Under oxidative conditions, GC-rich sites are highly susceptible, and guanine with the lowest redox potential [47] oxidizes to guanyl neutral radical. These neutral radicals react with superoxides from cigarette smoke to form 8-OHdG [48]. 8-OHdG, a stable oxidation product, inhibits the binding capacity of DNA methyltransferase, resulting in the demethylation of guanine [49] and cytosine residues [50]. Furthermore, 8-OHdG can cause transversions (G > T) that reduce methylation hotspots (CpG dinucleotides), leading to more hypomethylation [51]. Because the susceptibility to oxidative stress depends on the base composition, clusters of GC-rich CpG dinucleotides can serve as major targets. For instance, the L1 mRNA is bicistronic (ORF1 and ORF2) in nature, with 5′-UTR having a high GC content (approximately 60%) [52, 53]. In one study on bladder cancer, patients with increased oxidative stress exhibited hypomethylation of L1 elements [54]. Similarly, global methylation analysis on lung adenocarcinoma samples showed hypomethylation of L1s that resulted in increased mobility and subsequent gene disruption [20]. Oxidative stress-induced demethylation can be a result of environmental factors such as smoke exposure, ageing, UV radiation and lifestyle factors. For instance, prenatal exposure to tobacco smoke is significantly associated with global (L1s and Alu) demethylation in adulthood [55]. In addition, cigarette smoking along with the inhalation of traffic particles decreases the methylation of L1 in blood DNA [56]. All these studies point to oxidative stress and its role in the methylation pattern of TEs. Under oxidative stress, these sites can undergo hypomethylation, resulting in the activation and transposition of L1s (Figure 2a); this can lead to deleterious structural alterations in the genome (mutant cells) [41] followed by a cascade of signalling events (Figure 2b). Such events can bring in cell death and/or inflammatory response with a continuous cycle of inflammation leading to continued decline of lung function. All these studies clearly suggest that these are not isolated events in the development of COPD and that oxidative stress mediated epigenetic changes plays a central role in the pathogenesis.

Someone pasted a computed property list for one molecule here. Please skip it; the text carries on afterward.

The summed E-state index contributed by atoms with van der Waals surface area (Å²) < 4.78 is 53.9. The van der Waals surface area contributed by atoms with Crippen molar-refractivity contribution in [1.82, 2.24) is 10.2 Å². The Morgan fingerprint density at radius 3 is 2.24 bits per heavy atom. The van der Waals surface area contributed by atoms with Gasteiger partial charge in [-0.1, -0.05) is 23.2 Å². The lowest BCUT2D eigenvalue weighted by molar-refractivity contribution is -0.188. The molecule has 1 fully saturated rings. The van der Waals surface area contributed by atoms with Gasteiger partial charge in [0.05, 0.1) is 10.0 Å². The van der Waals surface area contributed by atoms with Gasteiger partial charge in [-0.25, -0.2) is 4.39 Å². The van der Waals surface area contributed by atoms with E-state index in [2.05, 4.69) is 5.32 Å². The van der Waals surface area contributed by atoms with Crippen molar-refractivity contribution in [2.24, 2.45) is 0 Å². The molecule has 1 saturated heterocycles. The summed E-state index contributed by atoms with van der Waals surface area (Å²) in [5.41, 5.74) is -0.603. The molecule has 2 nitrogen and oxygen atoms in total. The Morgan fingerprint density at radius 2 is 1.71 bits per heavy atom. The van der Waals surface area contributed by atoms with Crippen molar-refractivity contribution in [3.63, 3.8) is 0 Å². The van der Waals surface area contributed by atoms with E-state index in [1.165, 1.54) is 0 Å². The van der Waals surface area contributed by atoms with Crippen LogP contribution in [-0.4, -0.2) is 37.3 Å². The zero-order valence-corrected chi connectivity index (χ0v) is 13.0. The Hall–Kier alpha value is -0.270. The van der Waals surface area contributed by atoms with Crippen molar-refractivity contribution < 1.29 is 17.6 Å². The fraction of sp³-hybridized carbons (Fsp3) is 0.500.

Figure 2

a. Life cycle of L1 retrotransposon. i) Transcription; L1 life cycle starts with the transcription of active L1 in the genome by recruitment of transcription factors, followed by polyadenylation and splicing to form L1 RNA, which is nuclear exported. ii) Translation; Active L1RNA codes for the ORF1 and ORF2 protein that binds with other retrotranscription competent L1 (RC-L1) RNA to form L1RNP (Ribonucleoprotein) complex, which is nuclear imported for retrotransposition. iii) Insertional events; results in DSBs by the activity of L1 ORF2 endonuclease followed by, iv) integration; lesions created by L1ORF2 activity is repaired and integrated in to the genome by TPRT. v) Heavy metals and other smoke particles can interact with L1 lifecycle either at the early stages by altering the methylation profile (epigenetic alteration) resulting in active L1 or at the late repair stages by impairing repair pathway resulting in somatic mutation accumulation (Granulated cells). b.Effect of somatic mutation accumulation on disease onset and exacerbation. Mutated somatic cells are recognized by the host system as foreign cells and are presented by antigen presenting cells (APCs) triggering a cascade of pathways involving T helper cells (Th) and cytotoxic T cells (Tc), which migrates to the infected site and releases various transmitters inducing cell death. Failure in effective efferocytosis results in aberrant remodeling of the structure and the characteristic onset of COPD. Mutant cells can interact with transcription factors to increase the release of cytokines and the consequent recruitment of inflammatory cells thereby destabilizing the immune balance and manifest the features of COPD.

F) Identification of transposable element activity in the genome

Marked variability in the distribution of active TEs between individuals is a direct consequence of their activity in somatic tissues and low selection pressure encountered by these elements. It enables them to evolve rapidly at different sites that make their identification in the genome arduous. Over the last 2 decades, new approaches have been applied for identifying mobile elements. Earlier studies mostly used previous knowledge of mutant genes in characterizing the mobile elements by cloning and sequencing [11, 57], which was further refined by the advent of tools such as PCR [58]. The sheer complexity and vast distribution of these elements makes their identification a mammoth task, with massive data pouring in from new applications such as next-generation sequencing (NGS).